Boris’ enforcer – Sir Edward Lister
Boris’ chief of staff and Deputy Mayor for policy and planning hasn’t got where he is without ruffling a few feathers. In Sir Edward’s case, his fiercest critic is former Labour Mayor Ken Livingstone – who described him as the “Ratko Mladic of local government”.
So, what led Livingstone to offer this comparison to the Serbian wa
r crime suspect? The fact that Sir Edward had spent nearly 20 years as head of Wandsworth council and was reknowned for driving down costs in pursuit of “value for money”.
And so the “beast of Wandsworth”, as Livingstone also dubbed him, has a fearsome reputation. Quite the choice to manage matters at City Hall.
Mr. Business – Kit Malthouse
To mark the “new age of enterprise”, Malthouse was moved in 2012 to the specially created job of Deputy Mayor for business and enterprise. He’s the man charged with getting London’s economy flying.
He does know a thing or two about business as well! Malthouse is a trained accountant and is a director of County Business Finance Limited and Dilettante Music, his wife’s internet company. He’s also finance director of the investment firm Alpha Strategic.
The Mayor’s culture vulture – Munira Mirza
An alumnus of the Royal Society of Arts and the Tate, Mirza is arty to her very core. It’ll hardly surprise you to know that she is the Deputy Mayor for culture.
Born in Oldham to Pakistani parents, the artistic bug bit her after she went to Oxford University to read English. Her PhD work on the “politics of culture” made her an influential figure in the Notting Hill/David Cameron set.
She’s said not to be a Tory voter herself, but her time working at right-leaning thinktanks like Policy Exchange would stand her in good stead with Conservative circles.
Boris’ comms man – Will Walden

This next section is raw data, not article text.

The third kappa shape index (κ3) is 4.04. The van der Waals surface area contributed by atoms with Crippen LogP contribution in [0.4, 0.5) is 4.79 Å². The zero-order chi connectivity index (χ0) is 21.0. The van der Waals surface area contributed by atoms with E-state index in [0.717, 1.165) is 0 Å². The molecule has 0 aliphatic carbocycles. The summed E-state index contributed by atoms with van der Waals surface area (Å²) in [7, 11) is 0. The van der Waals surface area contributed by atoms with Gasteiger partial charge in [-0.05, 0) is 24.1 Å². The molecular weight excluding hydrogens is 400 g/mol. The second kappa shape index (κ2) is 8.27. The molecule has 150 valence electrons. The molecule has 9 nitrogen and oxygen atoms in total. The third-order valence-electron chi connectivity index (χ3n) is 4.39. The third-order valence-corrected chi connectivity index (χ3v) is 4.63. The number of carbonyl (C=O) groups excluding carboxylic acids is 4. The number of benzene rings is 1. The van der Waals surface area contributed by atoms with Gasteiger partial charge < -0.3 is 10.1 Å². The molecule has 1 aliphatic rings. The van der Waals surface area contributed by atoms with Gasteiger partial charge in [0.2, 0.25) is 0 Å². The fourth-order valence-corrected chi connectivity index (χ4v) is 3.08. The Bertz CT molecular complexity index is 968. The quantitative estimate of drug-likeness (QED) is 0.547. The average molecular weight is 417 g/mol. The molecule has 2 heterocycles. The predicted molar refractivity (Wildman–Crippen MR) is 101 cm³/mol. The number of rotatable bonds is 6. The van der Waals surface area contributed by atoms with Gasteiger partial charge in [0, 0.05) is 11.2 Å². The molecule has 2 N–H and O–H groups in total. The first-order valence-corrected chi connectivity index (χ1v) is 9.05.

You’d need to be quite the communications expert to channel the whirlwind mayor’s thoughts and speeches into easily digestible morsels for journalists.
Will Walden is just the sort to do that, having spent 20 years in the media himself. He was poached by Boris from the BBC, where he spent six years working with BBC political editor Nick Robinson. Bear that in mind the next time Boris has a go at the Beeb!
The political firefighter – James Cleverly
Bromley assembly member James Cleverly is a political bruiser. After a spell in the Army (and the even rougher world of business publishing), Cleverly fought his way to represent the area of Bexley and Bromley in the London Assembly.
He’s got a feisty way with words, whether it be attacking Labour supporters of Ken Livingstone’s transport plans as needing a “check up from the neck-up”, or just slagging off LibDem deputy leader Simon Hughes.
Cleverly served as the Mayor’s Youth Ambassador and led the Conservatives in the London Assembly. As a reward, Cleverly was given the challenge of heading the London Fire Authority. No easy task after the record of his pugnacious predecessor, Brian Coleman.
And with the firefighters up in arms about cuts to London’s fire service, Cleverly has to act like his name would suggest if he wants to avoid getting burnt.
Boris’ in-house entrepreneur – Tim Campbell
Boris has brought his very own Apprentice into City Hall in the form of Tim Campbell, the winner of the first series of the Alan Sugar-thon, as training and enterprise ambassador.
Campbell is just the right sort of London-minded entrepreneur. He hailed from the East End and worked in the London Underground before getting his moment to shine on TV.
More recently, he founded the “Bright Ideas Trust”, a charitable social enterprise which encourages young budding entrepreneurs from disadvantaged backgrounds to start business ventures. So it’s more than understandable why Boris would have pointed the finger at him for the post and said – “You’re hired!”